Hot button issue: Autonomous region parliament advocating maintaining Wilkinsburg independence
Rob taylor junior
Personal Mail Writer
Students in grades 7 to 12 from Wilkinsburgh attend Westinghouse within the city limits of Pittsburgh at Homewood.
Residents of Wilkinsburgh will be served by the Pittsburgh Fire Department when the City of Pittsburgh picks up trash and a fire breaks out.
There is even a handy website, wilkinsburgmerger.org, dedicated to promoting the benefits of the Wilkinsburgh-Pittsburgh merger.
However, on Thursday July 1, just before the holidays, there was an “explosion” of support from officials and residents of Wilkinsburg that they did not want any part of the merger with Pittsburgh.
Concerns about Wilkinsburg residents He spoke out on July 1 against the Wilkinsburg-Pittsburgh merger. In the photo above, Margaret Granby, Darrell Green and Shona Green. The photo below shows Derek L. McKinley. (Photo by Rob Taylor Jr.)
“This is a gentrification process that seeks to push people beyond Wilkinsburg. Derek McKinley, union representative for Wilkinsburg employees, told the New Pittsburgh Courier exclusively. “We want to remain independent. We can run our own business here. We can take care of our city. The city is bad. It’s not a place, but it’s not just for us. “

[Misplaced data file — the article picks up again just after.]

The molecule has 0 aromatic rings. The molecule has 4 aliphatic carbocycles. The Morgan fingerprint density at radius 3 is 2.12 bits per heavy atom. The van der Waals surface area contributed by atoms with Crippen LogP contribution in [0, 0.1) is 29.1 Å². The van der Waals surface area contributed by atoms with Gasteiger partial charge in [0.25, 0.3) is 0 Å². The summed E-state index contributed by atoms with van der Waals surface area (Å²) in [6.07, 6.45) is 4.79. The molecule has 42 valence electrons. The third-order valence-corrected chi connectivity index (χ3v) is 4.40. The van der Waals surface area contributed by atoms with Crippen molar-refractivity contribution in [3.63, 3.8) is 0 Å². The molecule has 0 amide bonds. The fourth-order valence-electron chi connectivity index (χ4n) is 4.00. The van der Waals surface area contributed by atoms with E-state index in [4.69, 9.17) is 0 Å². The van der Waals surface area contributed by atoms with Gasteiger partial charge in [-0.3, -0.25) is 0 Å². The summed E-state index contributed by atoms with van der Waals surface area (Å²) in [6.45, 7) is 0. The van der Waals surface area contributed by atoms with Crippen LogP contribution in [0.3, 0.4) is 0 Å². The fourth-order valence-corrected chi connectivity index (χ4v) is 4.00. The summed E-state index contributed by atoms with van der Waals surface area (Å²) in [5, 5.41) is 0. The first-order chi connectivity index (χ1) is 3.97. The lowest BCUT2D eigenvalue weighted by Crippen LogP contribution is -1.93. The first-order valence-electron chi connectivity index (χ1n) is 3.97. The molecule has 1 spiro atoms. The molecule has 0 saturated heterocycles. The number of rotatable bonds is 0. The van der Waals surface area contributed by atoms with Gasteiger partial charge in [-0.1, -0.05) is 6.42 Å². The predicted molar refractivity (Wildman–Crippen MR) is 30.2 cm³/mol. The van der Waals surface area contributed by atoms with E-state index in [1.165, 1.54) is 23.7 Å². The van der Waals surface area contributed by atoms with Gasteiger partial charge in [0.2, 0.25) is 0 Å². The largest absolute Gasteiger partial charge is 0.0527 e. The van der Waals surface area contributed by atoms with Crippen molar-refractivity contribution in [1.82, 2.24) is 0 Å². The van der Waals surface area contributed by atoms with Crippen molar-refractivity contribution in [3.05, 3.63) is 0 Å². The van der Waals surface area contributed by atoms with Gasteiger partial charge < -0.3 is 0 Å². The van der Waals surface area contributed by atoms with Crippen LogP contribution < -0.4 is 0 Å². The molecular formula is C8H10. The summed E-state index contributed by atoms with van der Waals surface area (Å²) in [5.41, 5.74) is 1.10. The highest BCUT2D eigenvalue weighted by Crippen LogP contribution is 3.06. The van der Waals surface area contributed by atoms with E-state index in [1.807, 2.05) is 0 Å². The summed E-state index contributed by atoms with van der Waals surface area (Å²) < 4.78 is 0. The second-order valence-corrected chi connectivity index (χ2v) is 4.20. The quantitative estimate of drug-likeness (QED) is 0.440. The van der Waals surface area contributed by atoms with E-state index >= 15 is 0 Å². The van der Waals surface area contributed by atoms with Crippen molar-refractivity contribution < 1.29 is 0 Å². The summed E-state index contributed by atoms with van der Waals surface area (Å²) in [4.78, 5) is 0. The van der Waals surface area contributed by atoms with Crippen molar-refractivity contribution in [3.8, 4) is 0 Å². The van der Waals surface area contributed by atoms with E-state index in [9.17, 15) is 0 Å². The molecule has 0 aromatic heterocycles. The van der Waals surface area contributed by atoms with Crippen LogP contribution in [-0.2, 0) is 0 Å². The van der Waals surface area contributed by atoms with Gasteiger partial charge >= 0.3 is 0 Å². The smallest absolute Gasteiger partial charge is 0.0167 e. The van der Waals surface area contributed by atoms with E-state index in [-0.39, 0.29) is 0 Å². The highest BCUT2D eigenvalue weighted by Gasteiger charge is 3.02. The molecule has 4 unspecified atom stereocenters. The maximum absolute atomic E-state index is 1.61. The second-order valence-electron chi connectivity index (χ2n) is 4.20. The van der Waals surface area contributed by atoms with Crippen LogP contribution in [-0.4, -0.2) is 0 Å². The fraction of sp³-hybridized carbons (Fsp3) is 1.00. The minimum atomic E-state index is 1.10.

The Wilkinsburg council held a fascinating press conference in an adjacent building in the Autonomous Region with employees, residents and a few religious leaders.
The Wilkinsburg Community Development Corporation (WCDC) is the main organization in the autonomous region that collects residents’ signatures and ultimately submits questions to votes in referendums. The WCDC, which has been in existence since 2008 and whose offices are located right next to the borough building, says residents of Wilkinsburg pay more for public safety per capita than residents of Pittsburgh and receive fewer resources in return. Declared. The organization said Wilkinsburgh, like Pittsburgh, did not have a Civilian Police Review Board, Police Detective Services, year-round youth program or community task force on crime. police reform. Yet, according to WCDC, residents of Wilkinsburg are paying an additional $ 16 per capita for public safety.
WCDC also said that Wilkinsburg’s property tax was too high and that the median price of Wilkinsburg homes at median income levels would save $ 1,593 in property taxes per year.